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Bank On It

What is Banking?

Banking refers to services offered by a bank or some other financial institution. Banks deal primarily with three types of services:

  • Deposit Accounts (checking and savings)
    • A checking account allows you to deposit or withdraw money easily for short-term spending. On the other hand, savings accounts are generally long-term deposits, which protect and increase your wealth.
  • Credit Cards
    • Allow you to borrow money to purchase everyday items, but you pay interest on the amount you borrow. You have to make payments every month to avoid fees.
  • Loans
    • These include mortgages, auto loans, business loans, and personal loans.

Banks make money primarily by lending money to businesses and individuals. If you take out a loan or open a credit card, the bank makes money by charging you interest on the amount you borrow.

If you have a savings account, you receive interest on the money in your account because banks use your money to fund loans for other people–in this case, you are the lender, and the bank is the borrower–but you can still take money out of your savings account whenever you want.

Why is banking important?

It’s essential to understand and take advantage of banking services, as they offer a variety of benefits:

  • Convenience
  • Access to credit
  • The ability to withdraw funds easily
  • Services to help manage money

Safe and sound

A bank is also the safest place to keep your money. Banks are insured by the Federal Deposit Insurance Corporation (FDIC), which insures any money you deposit. Even if the bank loses a loan or runs into trouble financially, your money is safe.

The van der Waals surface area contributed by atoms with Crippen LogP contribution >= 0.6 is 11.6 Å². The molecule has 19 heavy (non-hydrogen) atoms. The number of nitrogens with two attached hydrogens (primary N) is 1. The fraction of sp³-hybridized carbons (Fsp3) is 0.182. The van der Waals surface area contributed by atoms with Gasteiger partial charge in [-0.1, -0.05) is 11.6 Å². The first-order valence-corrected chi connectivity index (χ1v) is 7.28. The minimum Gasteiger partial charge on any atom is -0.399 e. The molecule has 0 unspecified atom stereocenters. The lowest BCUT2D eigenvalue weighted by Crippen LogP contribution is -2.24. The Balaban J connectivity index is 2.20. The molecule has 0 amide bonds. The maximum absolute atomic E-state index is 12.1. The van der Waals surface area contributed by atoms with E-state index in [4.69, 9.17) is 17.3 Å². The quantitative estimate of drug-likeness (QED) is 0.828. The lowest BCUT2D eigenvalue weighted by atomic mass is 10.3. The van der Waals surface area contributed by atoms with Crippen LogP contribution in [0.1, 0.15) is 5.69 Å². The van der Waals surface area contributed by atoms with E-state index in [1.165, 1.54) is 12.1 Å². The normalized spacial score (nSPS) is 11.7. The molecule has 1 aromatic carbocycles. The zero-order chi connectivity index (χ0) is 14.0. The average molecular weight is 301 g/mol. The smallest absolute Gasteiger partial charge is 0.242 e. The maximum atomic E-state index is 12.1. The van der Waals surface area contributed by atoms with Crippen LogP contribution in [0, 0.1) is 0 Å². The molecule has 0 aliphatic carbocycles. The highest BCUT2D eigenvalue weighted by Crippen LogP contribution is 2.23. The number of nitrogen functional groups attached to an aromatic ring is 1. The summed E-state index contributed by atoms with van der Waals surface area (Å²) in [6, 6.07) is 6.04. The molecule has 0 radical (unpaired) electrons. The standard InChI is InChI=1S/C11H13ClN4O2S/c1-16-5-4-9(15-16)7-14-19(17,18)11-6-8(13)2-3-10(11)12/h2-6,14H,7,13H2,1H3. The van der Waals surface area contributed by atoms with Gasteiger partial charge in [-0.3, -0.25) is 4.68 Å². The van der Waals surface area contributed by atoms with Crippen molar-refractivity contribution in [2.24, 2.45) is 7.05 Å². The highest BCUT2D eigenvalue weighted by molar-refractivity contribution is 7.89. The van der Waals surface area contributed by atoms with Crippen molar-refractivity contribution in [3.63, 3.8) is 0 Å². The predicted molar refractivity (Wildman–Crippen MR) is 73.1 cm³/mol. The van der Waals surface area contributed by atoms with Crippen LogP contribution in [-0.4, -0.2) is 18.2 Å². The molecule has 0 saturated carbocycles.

The FDIC insures deposit accounts for a minimum of $250,000 per person, per account type. If you have a checking account, savings account, and a retirement fund at an insured bank, your assets are insured for a minimum of $750,000.

Banks vs. Credit Unions

Both banks and credit unions are financial institutions that provide deposit accounts and lend money.

Credit unions are not-for-profit, cooperative financial organizations that are owned by their members. While they offer most (or all) of the same services as a bank, profits are used to fund projects and services that will benefit members, not to pay CEO bonuses or shareholder dividends. Credit unions can be big or small–from a tiny local credit union for people who live in a certain town to a huge credit union created by a corporation for the benefit of its employees (such as BECU, the Boeing Employees Credit Union).

Using services from either type of institution is still called “banking,” but there are some key differences:

Banks and credit unions also differ regarding interest rates. Because credit unions are owned by their members and don’t need to turn a profit for shareholders, they can charge lower interest rates for such things as credit cards, mortgages, and other loans. They also tend to pay higher interest rates on savings accounts for the same reason. In general, credit unions are the cheaper option for most banking services.

Key Takeaways

  • Banks typically offer deposit accounts, credit cards, and loans.
  • Using banking services makes money management easier and keeps your money safe.
  • Any bank you use should be insured by the FDIC.
  • If you meet membership requirements, credit unions offer a great way to get lower interest rates and cheaper services.


Keeping your money under the mattress may seem safe, but banks and credit unions offer many perks that your bed frame just can’t match. With federal insurance of at least $250,000 and many options for borrowing money when you need it, banking services –either through a traditional bank or a credit union–can help keep your financial life on track.

Fun Facts

  • Founded in 1919, The First Woman’s Bank of Tennessee was the first bank run entirely by women.
  • Italian banks take Parmesan cheese as collateral for loans and keep hundreds of thousands of cheese wheels in their own climate-controlled vaults for the two years it takes them to mature.
  • In North Carolina, a man held up a bank for $1 so that he could be sent to prison and receive free health care.
  • To open vaults at the Bank of England, you need a key that is three feet long.




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